Jay Inslee’s appointed representatives continue negotiations (read: concessions) with top union executives from the state employees’ unions over renewed compensation contracts. As the proceedings are conducted entirely in secret, the public is left with few clues into what exactly is happening.
The latest clue comes courtesy of the Washington Federation of State Employees (WFSE)—the powerful union taking lead on contract negotiations. Recently, the WFSE released an “urgent update” concerning the latest round of negotiations that took place July 10-11. Top WFSE officials stated that they were “able to tentatively agree (TA) on 32 articles of the contract.” They assured members that they accepted “NO takeaways and made some gains.” According to the powerful union officials, the initial compensation package offered to them was “totally unacceptable and your team told them so.”
What exactly constitutes a “totally unacceptable” compensation package? The Washington Policy Center’s Jason Mercier ventures to guess, “Is it no raise? A 2% raise? A 6% raise? A 10% raise?” Of course, due to the secret nature of the negotiations, we may never know.
However, if Inslee’s past statements—especially his calls for pay raises for state employees before contract negotiations even started—are any indication, it is safe to assume that the “totally inacceptable” compensation package included pay hikes. It is also safe to assume that the gains made by union representatives included additions to said pay hikes. And, who will be footing the bill of the yet unknown pay hikes? Taxpayers who, of course, are kept in the dark over how their hard-earned dollars will be spent.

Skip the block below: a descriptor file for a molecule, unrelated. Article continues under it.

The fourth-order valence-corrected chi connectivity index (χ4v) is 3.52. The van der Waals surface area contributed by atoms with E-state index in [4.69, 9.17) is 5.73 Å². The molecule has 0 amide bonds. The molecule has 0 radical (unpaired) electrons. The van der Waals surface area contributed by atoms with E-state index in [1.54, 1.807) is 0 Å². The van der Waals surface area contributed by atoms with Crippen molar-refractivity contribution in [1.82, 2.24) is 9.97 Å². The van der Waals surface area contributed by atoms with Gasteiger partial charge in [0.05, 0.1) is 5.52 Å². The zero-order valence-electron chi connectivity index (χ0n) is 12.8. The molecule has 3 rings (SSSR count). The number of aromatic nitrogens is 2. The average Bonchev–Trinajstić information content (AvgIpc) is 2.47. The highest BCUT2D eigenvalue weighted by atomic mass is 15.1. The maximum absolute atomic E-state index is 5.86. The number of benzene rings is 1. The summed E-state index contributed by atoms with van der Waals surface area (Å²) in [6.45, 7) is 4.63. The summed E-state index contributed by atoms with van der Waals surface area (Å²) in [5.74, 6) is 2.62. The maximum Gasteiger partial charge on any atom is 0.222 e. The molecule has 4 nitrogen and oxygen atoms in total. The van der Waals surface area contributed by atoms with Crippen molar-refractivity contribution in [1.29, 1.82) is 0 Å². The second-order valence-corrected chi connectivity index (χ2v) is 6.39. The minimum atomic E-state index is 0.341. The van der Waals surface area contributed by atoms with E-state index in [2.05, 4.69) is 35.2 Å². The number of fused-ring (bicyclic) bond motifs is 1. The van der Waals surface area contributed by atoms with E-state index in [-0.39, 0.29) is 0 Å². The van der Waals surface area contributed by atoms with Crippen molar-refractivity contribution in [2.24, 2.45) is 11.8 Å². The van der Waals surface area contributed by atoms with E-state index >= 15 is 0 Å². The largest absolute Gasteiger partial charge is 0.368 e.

The Washington Policy Center writes of the sad reality,
“In a state renowned for its open government and transparency laws, is it good public policy to keep those who will ultimately pay for any contract agreement (taxpayers) in the dark about what the state and union are proposing?
“Realizing that potentially hundreds of millions of dollars are at stake, we believe that like other budget related decisions, these meetings should be open to the public. This is exactly what already occurs in several states, a fact that has caught the attention of civic leaders in Washington.”
Concerns for the current state of secret union negotiations are only furthered when Inslee’s direct financial relationships with state employees’ unions are taken into consideration. Public employee unions also gave Inslee $3 million during his gubernatorial campaign.
Are you concerned about our state’s secret union negotiations proceedings? Learn about a petition seeking to open union negotiations to the public here.